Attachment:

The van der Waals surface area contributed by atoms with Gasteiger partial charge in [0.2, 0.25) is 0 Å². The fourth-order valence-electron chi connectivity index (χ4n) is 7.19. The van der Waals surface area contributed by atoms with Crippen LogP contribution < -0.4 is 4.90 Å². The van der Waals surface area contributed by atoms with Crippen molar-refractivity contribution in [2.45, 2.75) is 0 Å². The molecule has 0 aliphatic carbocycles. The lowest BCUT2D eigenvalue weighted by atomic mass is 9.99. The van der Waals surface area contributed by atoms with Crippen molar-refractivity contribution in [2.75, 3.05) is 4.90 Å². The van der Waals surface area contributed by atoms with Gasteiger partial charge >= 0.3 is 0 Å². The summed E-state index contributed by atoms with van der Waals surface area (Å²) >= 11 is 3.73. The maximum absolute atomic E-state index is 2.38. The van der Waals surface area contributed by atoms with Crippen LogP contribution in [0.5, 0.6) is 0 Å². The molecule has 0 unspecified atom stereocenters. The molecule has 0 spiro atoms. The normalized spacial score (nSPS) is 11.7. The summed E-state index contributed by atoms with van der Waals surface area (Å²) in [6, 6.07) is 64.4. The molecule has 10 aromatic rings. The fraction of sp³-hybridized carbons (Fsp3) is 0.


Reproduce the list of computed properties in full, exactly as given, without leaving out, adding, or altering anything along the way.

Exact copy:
The van der Waals surface area contributed by atoms with Gasteiger partial charge in [0.2, 0.25) is 0 Å². The fourth-order valence-electron chi connectivity index (χ4n) is 7.19. The van der Waals surface area contributed by atoms with Crippen LogP contribution < -0.4 is 4.90 Å². The van der Waals surface area contributed by atoms with Crippen molar-refractivity contribution in [2.45, 2.75) is 0 Å². The molecule has 0 aliphatic carbocycles. The lowest BCUT2D eigenvalue weighted by atomic mass is 9.99. The van der Waals surface area contributed by atoms with Crippen molar-refractivity contribution in [2.75, 3.05) is 4.90 Å². The van der Waals surface area contributed by atoms with Gasteiger partial charge >= 0.3 is 0 Å². The summed E-state index contributed by atoms with van der Waals surface area (Å²) >= 11 is 3.73. The maximum absolute atomic E-state index is 2.38. The van der Waals surface area contributed by atoms with Crippen LogP contribution in [0.5, 0.6) is 0 Å². The molecule has 0 unspecified atom stereocenters. The molecule has 0 spiro atoms. The normalized spacial score (nSPS) is 11.7. The summed E-state index contributed by atoms with van der Waals surface area (Å²) in [6, 6.07) is 64.4. The molecule has 10 aromatic rings. The fraction of sp³-hybridized carbons (Fsp3) is 0.